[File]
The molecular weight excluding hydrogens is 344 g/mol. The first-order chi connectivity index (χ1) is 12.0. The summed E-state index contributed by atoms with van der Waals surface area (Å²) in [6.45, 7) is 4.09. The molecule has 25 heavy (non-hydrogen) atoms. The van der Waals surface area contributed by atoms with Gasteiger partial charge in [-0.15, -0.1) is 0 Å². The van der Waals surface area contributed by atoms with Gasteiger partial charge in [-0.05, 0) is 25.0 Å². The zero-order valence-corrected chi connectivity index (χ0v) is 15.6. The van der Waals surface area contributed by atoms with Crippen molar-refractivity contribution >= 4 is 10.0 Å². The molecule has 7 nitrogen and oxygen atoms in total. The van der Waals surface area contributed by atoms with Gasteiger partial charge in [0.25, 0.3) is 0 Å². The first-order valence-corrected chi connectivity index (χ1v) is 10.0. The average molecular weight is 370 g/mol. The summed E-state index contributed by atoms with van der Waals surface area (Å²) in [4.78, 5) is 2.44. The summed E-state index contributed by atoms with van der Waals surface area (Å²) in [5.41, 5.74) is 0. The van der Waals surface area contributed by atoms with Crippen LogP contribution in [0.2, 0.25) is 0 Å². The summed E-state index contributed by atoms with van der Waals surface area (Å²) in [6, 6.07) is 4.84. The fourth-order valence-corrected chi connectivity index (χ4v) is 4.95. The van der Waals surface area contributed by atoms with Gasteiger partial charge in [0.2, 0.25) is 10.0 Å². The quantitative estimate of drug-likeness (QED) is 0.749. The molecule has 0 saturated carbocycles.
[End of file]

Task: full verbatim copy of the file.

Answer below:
The molecular weight excluding hydrogens is 344 g/mol. The first-order chi connectivity index (χ1) is 12.0. The summed E-state index contributed by atoms with van der Waals surface area (Å²) in [6.45, 7) is 4.09. The molecule has 25 heavy (non-hydrogen) atoms. The van der Waals surface area contributed by atoms with Gasteiger partial charge in [-0.15, -0.1) is 0 Å². The van der Waals surface area contributed by atoms with Gasteiger partial charge in [-0.05, 0) is 25.0 Å². The zero-order valence-corrected chi connectivity index (χ0v) is 15.6. The van der Waals surface area contributed by atoms with Crippen molar-refractivity contribution >= 4 is 10.0 Å². The molecule has 7 nitrogen and oxygen atoms in total. The van der Waals surface area contributed by atoms with Gasteiger partial charge in [0.25, 0.3) is 0 Å². The first-order valence-corrected chi connectivity index (χ1v) is 10.0. The average molecular weight is 370 g/mol. The summed E-state index contributed by atoms with van der Waals surface area (Å²) in [4.78, 5) is 2.44. The summed E-state index contributed by atoms with van der Waals surface area (Å²) in [5.41, 5.74) is 0. The van der Waals surface area contributed by atoms with Crippen LogP contribution in [0.2, 0.25) is 0 Å². The summed E-state index contributed by atoms with van der Waals surface area (Å²) in [6, 6.07) is 4.84. The fourth-order valence-corrected chi connectivity index (χ4v) is 4.95. The van der Waals surface area contributed by atoms with Gasteiger partial charge in [0.2, 0.25) is 10.0 Å². The quantitative estimate of drug-likeness (QED) is 0.749. The molecule has 0 saturated carbocycles.